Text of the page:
Hunter: So yeah, I think a couple of things. One, I think from this Yelp data, which is unofficial data, it seems it has been concentrated in leisure and hospitality. And we know, for example, that there are 4 million fewer leisure and hospitality workers than prior to the pandemic. And so this is an industry that, even those firms that are still open are not operating, by and large, at maximum capacity. So we know that that’s an area of the economy that is still struggling and that needs assistance.

Ben-Achour: Looking at the economy that President Biden is inheriting, do you think additional stimulus will be needed?

Hunter: Well, that really depends on the pandemic. If we are able to dramatically increase the number of vaccinations, that would go a very long way to getting us back on track. And of course, the idea here is we want the virus to be eradicated as quickly as possible because the longer it persists, the longer the suffering occurs and the greater fiscal stimulus is required.

COVID-19 Economy FAQs

So what’s up with “Zoom fatigue”?

It’s a real thing. The science backs it up — there’s new research from Stanford University. So why is it that the technology can be so draining? Jeremy Bailenson with Stanford’s Virtual Human Interaction Lab puts it this way: “It’s like being in an elevator where everyone in the elevator stopped and looked right at us for the entire elevator ride at close-up.” Bailenson said turning off self-view and shrinking down the video window can make interactions feel more natural and less emotionally taxing.

How are Americans spending their money these days?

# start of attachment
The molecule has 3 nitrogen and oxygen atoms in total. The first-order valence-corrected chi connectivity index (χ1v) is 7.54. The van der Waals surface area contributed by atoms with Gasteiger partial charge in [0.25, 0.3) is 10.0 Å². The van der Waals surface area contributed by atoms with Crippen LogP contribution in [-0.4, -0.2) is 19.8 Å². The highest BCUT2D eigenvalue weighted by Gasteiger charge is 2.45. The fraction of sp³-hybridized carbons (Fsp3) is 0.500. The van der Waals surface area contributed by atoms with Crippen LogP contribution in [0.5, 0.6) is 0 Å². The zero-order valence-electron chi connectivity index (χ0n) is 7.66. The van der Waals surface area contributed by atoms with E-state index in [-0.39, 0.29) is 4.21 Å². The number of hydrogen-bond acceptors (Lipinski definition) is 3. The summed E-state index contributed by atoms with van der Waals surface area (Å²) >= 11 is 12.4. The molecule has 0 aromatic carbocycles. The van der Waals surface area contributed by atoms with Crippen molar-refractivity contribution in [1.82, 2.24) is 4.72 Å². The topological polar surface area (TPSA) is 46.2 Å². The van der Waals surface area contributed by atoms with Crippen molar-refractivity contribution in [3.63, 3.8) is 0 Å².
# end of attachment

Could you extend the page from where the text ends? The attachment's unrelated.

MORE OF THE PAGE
Economists are predicting that pent-up demand for certain goods and services is going to burst out all over as more people get vaccinated. A lot of people had to drastically change their spending in the pandemic because they lost jobs or had their hours cut. But at the same time, most consumers “are still feeling secure or optimistic about their finances,” according to Candace Corlett, president of WSL Strategic Retail, which regularly surveys shoppers. A lot of people enjoy browsing in stores, especially after months of forced online shopping. And another area expecting a post-pandemic boost: travel.

What happened to all of the hazard pay essential workers were getting at the beginning of the pandemic?

Almost a year ago, when the pandemic began, essential workers were hailed as heroes. Back then, many companies gave hazard pay, an extra $2 or so per hour, for coming in to work. That quietly went away for most of them last summer. Without federal action, it’s mostly been up to local governments to create programs and mandates. They’ve helped compensate front-line workers, but they haven’t been perfect. “The solutions are small. They’re piecemeal,” said Molly Kinder at the Brookings Institution’s Metropolitan Policy Program. “You’re seeing these innovative pop-ups because we have failed overall to do something systematically.”